Review: ‘Anna Christie’

Anna Christie is a picture that is as different to the regular runs of screen productions as the Eugene O'Neill plays are to the majority of hits and near-hits that come to the spoken stage.

Anna Christie is a picture that is as different to the regular runs of screen productions as the Eugene O’Neill plays are to the majority of hits and near-hits that come to the spoken stage.

There is one mistake John Griffith Wray makes in the direction. In the usual picture fashion he tries to force his leading woman to overshadow the character role. Blanche Sweet isn’t the Anna Christie Pauline Lord was on the stage, but George Marion is Chris and as such he so far overshadows the leading woman that the director is undoubtedly forced to take the extremes he does to keep her in the eye of the audience. But that is not good direction.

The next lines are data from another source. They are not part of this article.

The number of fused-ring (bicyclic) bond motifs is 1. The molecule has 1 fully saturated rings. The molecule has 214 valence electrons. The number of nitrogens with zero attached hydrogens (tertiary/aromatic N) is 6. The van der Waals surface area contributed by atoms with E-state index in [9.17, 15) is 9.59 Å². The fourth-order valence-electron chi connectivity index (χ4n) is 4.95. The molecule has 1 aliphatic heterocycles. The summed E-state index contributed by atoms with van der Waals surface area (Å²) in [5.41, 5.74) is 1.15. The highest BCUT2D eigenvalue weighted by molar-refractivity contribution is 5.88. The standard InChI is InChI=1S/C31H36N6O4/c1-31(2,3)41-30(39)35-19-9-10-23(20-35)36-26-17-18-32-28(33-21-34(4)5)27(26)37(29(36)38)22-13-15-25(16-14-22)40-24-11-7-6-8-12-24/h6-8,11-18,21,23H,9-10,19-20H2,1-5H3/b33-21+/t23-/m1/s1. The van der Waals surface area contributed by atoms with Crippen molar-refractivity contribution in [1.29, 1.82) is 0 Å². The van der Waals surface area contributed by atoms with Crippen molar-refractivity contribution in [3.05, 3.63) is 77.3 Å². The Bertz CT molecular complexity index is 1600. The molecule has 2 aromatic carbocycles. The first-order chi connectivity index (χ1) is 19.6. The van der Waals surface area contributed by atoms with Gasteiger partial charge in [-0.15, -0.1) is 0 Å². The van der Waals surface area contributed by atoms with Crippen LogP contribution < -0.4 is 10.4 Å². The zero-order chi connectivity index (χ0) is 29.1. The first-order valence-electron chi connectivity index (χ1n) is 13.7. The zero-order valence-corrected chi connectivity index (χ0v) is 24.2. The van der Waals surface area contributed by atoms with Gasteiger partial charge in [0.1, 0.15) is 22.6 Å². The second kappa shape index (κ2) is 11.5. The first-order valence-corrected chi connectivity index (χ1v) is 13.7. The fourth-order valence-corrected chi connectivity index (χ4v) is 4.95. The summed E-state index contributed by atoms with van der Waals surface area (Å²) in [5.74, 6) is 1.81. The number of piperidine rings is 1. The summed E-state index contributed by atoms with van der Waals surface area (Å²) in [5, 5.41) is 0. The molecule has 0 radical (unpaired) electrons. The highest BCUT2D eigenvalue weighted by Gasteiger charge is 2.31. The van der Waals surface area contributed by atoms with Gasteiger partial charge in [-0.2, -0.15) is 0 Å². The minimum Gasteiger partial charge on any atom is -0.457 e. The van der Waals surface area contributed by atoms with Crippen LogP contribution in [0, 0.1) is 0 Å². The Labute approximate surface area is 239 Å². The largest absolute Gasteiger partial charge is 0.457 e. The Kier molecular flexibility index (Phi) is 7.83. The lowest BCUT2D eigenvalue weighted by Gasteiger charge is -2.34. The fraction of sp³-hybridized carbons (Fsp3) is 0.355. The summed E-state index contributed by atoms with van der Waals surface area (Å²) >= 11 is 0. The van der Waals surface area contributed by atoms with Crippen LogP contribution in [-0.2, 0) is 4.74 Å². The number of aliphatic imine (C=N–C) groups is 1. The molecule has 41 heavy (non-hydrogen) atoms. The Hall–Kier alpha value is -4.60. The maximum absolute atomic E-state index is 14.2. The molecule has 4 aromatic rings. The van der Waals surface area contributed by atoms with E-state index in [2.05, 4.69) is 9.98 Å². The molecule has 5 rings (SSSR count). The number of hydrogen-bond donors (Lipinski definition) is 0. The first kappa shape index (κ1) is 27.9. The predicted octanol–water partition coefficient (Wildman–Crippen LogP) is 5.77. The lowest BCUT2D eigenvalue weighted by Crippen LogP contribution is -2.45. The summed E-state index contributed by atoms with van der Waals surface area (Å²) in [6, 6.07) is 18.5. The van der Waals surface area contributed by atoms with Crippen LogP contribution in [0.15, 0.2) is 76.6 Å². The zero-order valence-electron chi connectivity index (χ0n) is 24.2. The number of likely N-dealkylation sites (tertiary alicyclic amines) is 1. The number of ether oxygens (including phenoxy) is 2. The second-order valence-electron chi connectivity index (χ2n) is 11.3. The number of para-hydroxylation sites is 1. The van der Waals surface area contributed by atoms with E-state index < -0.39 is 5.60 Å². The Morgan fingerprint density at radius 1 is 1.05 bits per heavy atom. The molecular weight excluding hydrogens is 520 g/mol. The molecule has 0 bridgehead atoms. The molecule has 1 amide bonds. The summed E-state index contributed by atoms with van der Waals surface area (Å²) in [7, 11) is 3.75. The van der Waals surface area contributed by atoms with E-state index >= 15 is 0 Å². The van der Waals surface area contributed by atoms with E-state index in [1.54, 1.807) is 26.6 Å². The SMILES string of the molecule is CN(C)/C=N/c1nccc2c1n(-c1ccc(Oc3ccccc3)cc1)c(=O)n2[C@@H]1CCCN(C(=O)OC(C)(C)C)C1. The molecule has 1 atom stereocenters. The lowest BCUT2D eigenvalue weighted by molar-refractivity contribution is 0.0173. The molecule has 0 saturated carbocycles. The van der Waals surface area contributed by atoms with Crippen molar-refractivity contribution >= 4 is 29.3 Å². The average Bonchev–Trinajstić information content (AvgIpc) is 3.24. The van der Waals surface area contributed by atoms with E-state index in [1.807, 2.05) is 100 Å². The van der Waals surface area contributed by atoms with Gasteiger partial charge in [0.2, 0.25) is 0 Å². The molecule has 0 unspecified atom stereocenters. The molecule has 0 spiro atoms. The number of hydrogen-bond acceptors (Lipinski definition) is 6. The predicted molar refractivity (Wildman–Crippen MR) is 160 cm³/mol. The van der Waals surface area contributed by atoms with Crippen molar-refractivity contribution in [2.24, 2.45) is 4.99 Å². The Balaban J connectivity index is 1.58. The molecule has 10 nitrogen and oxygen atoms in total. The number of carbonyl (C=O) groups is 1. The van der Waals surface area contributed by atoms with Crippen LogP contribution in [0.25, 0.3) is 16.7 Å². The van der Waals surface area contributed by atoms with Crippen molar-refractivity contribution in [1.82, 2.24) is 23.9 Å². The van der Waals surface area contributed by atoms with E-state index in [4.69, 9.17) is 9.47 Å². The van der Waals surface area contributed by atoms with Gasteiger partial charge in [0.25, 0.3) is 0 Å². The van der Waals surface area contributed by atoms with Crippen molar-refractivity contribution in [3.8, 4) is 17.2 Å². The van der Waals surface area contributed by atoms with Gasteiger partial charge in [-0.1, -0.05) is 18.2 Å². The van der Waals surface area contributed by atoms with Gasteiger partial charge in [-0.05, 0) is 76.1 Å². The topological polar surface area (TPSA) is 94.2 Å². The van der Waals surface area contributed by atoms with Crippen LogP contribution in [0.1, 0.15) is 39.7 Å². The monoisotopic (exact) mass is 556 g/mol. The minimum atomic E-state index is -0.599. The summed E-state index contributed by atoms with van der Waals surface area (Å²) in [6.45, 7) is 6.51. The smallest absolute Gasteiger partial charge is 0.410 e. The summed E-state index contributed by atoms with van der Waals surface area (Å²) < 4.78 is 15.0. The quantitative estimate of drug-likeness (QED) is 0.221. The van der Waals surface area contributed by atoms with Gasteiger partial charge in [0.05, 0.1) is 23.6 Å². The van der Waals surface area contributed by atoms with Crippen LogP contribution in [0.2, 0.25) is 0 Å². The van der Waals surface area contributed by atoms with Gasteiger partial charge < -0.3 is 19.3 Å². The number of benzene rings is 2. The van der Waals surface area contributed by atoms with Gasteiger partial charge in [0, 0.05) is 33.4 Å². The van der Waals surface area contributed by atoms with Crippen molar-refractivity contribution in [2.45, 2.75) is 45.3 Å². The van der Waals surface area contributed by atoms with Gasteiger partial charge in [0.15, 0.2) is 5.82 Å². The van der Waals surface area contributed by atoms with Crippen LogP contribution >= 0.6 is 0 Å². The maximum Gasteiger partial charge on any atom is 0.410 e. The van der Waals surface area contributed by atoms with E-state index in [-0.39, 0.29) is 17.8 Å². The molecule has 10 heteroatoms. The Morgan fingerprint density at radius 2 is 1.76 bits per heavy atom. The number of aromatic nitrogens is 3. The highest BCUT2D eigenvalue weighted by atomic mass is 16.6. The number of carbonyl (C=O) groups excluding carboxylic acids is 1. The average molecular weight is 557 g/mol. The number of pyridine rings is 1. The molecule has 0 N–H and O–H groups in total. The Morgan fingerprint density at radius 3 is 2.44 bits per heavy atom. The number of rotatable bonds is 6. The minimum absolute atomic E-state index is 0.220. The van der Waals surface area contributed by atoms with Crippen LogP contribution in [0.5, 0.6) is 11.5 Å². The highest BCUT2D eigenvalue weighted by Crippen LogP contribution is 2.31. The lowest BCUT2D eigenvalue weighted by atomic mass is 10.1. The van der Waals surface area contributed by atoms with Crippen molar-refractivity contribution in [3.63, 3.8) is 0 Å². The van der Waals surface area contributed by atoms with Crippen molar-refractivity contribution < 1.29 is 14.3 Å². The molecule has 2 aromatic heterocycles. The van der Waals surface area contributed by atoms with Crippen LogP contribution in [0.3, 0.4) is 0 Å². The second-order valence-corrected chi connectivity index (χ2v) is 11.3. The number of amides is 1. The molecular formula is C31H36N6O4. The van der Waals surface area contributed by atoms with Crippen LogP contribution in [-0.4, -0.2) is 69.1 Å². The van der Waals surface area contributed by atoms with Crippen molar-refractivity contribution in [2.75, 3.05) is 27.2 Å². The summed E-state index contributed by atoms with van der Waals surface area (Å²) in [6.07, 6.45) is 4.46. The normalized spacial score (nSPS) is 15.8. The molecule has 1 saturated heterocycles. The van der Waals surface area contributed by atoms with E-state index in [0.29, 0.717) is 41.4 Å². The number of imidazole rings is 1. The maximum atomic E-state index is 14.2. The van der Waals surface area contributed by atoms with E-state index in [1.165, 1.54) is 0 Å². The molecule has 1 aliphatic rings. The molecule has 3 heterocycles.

William Russell makes Matt Burke a convincing sort of a brute Irish coal passer on a steam tramp and puts over his role with a wallop, and likewise Eugenie Besserer handles Marthy, so that in all Sweet is the only weak spot of the cast of four.

Anna Christie

Production

Ince/Associated First National. Director John Griffith Wray; Producer Thomas H. Ince; Writer Bradley King; Camera Henry Sharp

Crew

Silent. (B&W) Extract of a review from 1923. Running time: 87 MIN.

With

Blanche Sweet William Russell George F. Marion Eugenie Besserer
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